In tropical ecosystems, autotroph organisms are continuously competing for space, with some plant species benefiting from disturbances such as fire, grazing, or bioturbation that clear habitat (Pulsford et al. 2016). These disturbances can open up layers of vegetation, thereby promoting colonization of opportunistic species that would have been competitively inferior without disturbance (Castorani et al. 2018). Opportunistic fast-growing species also include often invasive species that are therefore also likely to increase in dominance after disturbance (Altman and Whitlatch 2007). In seagrass meadows in the southern Caribbean, we observed that the marine invasive plant Halophila stipulacea uses bioturbation mounds, created by burrowing infauna such as sea cucumbers and shrimp (see Suchanek 1983), to colonize new habitats (Figure 1a, b). On Bonaire and Curaçao, in habitats with ~100% native Thalassia testudinum cover, invasive H. stipulacea often at first only occurred on bioturbation mounds that smothered native T. testudinum seagrass, likely due to fragmentation and subsequent settlement (Smulders et al. 2017). These observations suggest that bioturbation mounds serve as starting points for further invasion (Fig. 1c).
Fee O.H. Smulders
Halophila stipulacea, a small seagrass species native to the Indo-Pacific, is a Lessepsian migrant and a high-profile invader that has successfully colonized two exotic regions, the Mediterranean (first observed in 1894) and the Caribbean (2002). In 1961, an intracellular phytomyxid parasite, Marinomyxa marina (SAR: Rhizaria: Endomyxa: Phytomyxea) was discovered in the petioles of H. stipulacea in the Red Sea, and three decades later, it was reported off the coast of Sicily (Mediterranean), suggesting parallel migration of the two organisms. In 2018, infected petioles of H. stipulacea were also observed in St. Eustatius (Caribbean), but the identity of the causative agent remained unresolved. Here, we provide information on four new localities of phytomyxid-infested populations of H. stipulacea in Greece (Mediterranean), and Bonaire and Martinique (Caribbean), including notes on infection prevalence and seasonal dynamics. Using the 18S rRNA barcoding gene, we bring molecular evidence that the disease is caused by a genetically uniform variant of M. marina at all the examined sites. We conclude that the parasite is now widespread throughout both invaded regions and has been present in the Caribbean since 2013 at the latest. For the first time, the production of fruits in infected plants is observed, indicating a non-lethal nature of the symbiosis. While the arrival of M. marina to the Caribbean is unlikely to alleviate the current invasiveness of H. stipulacea, we emphasize the need for its further monitoring since the host-specificity and general biology of seagrass-associated phytomyxids are still poorly understood.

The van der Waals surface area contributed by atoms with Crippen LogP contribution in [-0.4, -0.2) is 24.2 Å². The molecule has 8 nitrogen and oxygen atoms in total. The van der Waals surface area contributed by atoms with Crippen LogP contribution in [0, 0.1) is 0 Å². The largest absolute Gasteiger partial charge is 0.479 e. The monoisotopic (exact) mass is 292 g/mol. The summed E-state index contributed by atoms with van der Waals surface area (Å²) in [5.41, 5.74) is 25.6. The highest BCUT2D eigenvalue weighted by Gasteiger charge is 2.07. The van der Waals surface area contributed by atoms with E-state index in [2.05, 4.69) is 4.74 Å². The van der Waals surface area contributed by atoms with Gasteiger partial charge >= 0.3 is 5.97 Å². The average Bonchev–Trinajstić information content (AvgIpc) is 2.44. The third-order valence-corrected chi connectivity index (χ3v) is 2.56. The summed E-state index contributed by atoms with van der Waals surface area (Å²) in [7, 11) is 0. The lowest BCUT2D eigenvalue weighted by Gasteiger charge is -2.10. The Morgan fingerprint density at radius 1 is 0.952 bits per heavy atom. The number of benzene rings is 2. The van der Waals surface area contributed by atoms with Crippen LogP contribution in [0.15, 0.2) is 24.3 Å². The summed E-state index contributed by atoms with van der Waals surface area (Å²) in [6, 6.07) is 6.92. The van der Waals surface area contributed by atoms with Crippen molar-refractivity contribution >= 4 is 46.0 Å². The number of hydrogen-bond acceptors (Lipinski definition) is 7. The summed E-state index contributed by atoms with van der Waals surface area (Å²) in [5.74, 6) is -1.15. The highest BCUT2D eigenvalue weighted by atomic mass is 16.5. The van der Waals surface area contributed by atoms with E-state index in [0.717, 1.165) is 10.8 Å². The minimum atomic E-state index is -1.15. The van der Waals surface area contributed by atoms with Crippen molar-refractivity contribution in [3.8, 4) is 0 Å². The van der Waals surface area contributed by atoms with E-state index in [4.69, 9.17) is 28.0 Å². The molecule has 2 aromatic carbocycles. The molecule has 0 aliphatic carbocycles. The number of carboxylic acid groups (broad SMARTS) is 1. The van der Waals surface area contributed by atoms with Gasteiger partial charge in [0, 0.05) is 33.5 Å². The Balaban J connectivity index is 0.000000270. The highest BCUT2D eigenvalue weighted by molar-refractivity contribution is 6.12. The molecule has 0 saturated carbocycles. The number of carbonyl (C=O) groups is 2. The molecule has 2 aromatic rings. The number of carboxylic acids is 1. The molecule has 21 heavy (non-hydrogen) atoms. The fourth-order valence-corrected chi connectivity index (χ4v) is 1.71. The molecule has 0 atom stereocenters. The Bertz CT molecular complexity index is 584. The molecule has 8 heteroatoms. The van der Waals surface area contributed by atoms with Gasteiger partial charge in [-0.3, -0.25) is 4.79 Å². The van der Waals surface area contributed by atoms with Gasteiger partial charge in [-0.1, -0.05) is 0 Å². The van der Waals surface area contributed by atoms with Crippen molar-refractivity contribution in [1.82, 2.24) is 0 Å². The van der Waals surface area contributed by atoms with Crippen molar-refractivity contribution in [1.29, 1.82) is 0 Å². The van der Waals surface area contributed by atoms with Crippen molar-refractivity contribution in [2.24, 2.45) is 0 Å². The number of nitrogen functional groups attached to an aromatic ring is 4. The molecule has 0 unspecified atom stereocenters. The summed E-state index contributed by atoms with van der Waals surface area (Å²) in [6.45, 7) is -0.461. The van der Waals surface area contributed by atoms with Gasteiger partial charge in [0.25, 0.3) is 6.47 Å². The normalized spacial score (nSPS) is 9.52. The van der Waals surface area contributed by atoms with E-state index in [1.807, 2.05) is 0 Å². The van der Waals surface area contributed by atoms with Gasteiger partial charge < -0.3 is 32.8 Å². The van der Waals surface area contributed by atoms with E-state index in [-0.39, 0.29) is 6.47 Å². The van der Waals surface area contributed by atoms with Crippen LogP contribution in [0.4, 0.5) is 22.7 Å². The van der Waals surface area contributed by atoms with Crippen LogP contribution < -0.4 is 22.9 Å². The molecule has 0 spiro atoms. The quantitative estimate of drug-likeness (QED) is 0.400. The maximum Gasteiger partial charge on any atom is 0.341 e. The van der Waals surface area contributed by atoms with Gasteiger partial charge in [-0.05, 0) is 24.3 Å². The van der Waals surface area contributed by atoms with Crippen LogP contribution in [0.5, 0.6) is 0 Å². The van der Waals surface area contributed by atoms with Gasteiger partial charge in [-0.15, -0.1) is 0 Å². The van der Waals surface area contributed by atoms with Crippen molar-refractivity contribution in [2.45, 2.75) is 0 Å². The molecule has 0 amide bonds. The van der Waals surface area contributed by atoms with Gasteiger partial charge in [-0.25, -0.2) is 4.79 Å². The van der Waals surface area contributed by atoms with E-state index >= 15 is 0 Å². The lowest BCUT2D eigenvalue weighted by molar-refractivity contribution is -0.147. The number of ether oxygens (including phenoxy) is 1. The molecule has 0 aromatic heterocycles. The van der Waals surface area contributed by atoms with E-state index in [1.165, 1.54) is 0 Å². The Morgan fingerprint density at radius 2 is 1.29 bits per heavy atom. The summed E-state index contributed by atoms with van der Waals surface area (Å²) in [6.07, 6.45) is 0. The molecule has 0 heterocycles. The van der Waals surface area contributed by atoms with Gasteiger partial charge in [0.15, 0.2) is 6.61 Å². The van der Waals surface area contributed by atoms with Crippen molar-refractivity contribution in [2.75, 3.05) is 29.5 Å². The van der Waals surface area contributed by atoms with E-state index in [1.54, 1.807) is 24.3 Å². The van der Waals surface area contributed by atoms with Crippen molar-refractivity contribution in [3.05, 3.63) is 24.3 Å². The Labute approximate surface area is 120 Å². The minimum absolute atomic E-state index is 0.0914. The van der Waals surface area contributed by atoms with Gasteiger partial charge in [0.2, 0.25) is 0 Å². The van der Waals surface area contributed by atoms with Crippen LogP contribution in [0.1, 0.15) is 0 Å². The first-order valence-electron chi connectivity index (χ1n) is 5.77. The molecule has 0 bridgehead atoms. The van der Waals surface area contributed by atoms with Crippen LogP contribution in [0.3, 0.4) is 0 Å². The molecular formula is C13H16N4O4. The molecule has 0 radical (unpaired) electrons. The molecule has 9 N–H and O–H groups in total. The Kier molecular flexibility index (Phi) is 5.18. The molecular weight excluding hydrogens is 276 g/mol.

The success of invasive macrophytes can depend on local nutrient availability and consumer pressure, which may interact. We therefore experimentally investigated the interacting effects of nutrient (nitrogen and phosphorus) addition, the exclusion of large herbivorous fishes and mimicked grazing on the expansion rates of the invasive seagrass Halophila stipulacea. The experiments were established on Bonaire and Aruba, two islands in the southern Caribbean, which differ in fish community structure. We observed that multiple Caribbean fish species feed on H. stipulacea. At both study sites, nutrient enrichment decreased invasive leaf carbon:nitrogen ratios. However only on Bonaire, where herbivore fish abundance was 7 times higher and diversity was 4.5 times higher, did nutrient enrichment result in a significant reduction of H. stipulacea expansion into native Thalassia testudinum meadows. This effect was likely due to increased herbivory on nutrient enriched seagrass leaves, as we found that excluding large herbivorous fish (e.g. parrotfish) doubled invasive expansion rates in bare patches on Bonaire. On Aruba, H. stipulacea expansion rates were higher overall, which coincided with lower abundances and diversity of native fishes, and were limited by mimicked fish grazing. We suggest that top-down control by the native fish community may counteract eutrophication effects by increased grazing pressure on nutrient-rich invasive seagrass leaves. We conclude that diverse and abundant herbivore communities likely play an important role in limiting invasion success and their conservation and restoration may serve as a tool to slow down seagrass invasions.